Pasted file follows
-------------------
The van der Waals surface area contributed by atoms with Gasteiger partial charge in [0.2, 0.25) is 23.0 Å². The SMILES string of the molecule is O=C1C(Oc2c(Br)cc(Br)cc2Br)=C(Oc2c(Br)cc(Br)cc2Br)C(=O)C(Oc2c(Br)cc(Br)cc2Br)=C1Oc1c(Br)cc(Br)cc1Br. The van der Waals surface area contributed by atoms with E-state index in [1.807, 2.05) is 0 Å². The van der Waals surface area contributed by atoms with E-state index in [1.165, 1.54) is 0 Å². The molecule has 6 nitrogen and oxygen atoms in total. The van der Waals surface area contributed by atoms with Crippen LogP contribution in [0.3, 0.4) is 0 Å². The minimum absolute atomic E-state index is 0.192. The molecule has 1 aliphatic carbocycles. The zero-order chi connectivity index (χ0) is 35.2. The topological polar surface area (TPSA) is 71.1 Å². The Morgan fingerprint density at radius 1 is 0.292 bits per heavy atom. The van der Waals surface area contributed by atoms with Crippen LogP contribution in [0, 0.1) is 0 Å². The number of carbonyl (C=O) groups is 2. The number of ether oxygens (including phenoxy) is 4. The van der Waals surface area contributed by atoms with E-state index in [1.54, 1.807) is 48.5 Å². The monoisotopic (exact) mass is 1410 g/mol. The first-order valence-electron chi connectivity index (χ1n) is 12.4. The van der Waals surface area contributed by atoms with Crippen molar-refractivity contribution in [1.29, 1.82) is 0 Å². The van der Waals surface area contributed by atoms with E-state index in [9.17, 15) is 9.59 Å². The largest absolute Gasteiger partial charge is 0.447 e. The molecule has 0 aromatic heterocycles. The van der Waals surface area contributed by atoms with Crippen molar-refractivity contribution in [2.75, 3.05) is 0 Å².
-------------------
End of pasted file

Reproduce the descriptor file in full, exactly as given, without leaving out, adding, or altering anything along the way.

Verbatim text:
The van der Waals surface area contributed by atoms with Gasteiger partial charge in [0.2, 0.25) is 23.0 Å². The SMILES string of the molecule is O=C1C(Oc2c(Br)cc(Br)cc2Br)=C(Oc2c(Br)cc(Br)cc2Br)C(=O)C(Oc2c(Br)cc(Br)cc2Br)=C1Oc1c(Br)cc(Br)cc1Br. The van der Waals surface area contributed by atoms with E-state index in [1.807, 2.05) is 0 Å². The van der Waals surface area contributed by atoms with E-state index in [1.165, 1.54) is 0 Å². The molecule has 6 nitrogen and oxygen atoms in total. The van der Waals surface area contributed by atoms with Crippen LogP contribution in [0.3, 0.4) is 0 Å². The minimum absolute atomic E-state index is 0.192. The molecule has 1 aliphatic carbocycles. The zero-order chi connectivity index (χ0) is 35.2. The topological polar surface area (TPSA) is 71.1 Å². The Morgan fingerprint density at radius 1 is 0.292 bits per heavy atom. The van der Waals surface area contributed by atoms with Crippen LogP contribution in [0, 0.1) is 0 Å². The number of carbonyl (C=O) groups is 2. The number of ether oxygens (including phenoxy) is 4. The van der Waals surface area contributed by atoms with E-state index in [1.54, 1.807) is 48.5 Å². The monoisotopic (exact) mass is 1410 g/mol. The first-order valence-electron chi connectivity index (χ1n) is 12.4. The van der Waals surface area contributed by atoms with Crippen molar-refractivity contribution in [1.29, 1.82) is 0 Å². The van der Waals surface area contributed by atoms with E-state index in [9.17, 15) is 9.59 Å². The largest absolute Gasteiger partial charge is 0.447 e. The molecule has 0 aromatic heterocycles. The van der Waals surface area contributed by atoms with Crippen molar-refractivity contribution in [2.75, 3.05) is 0 Å².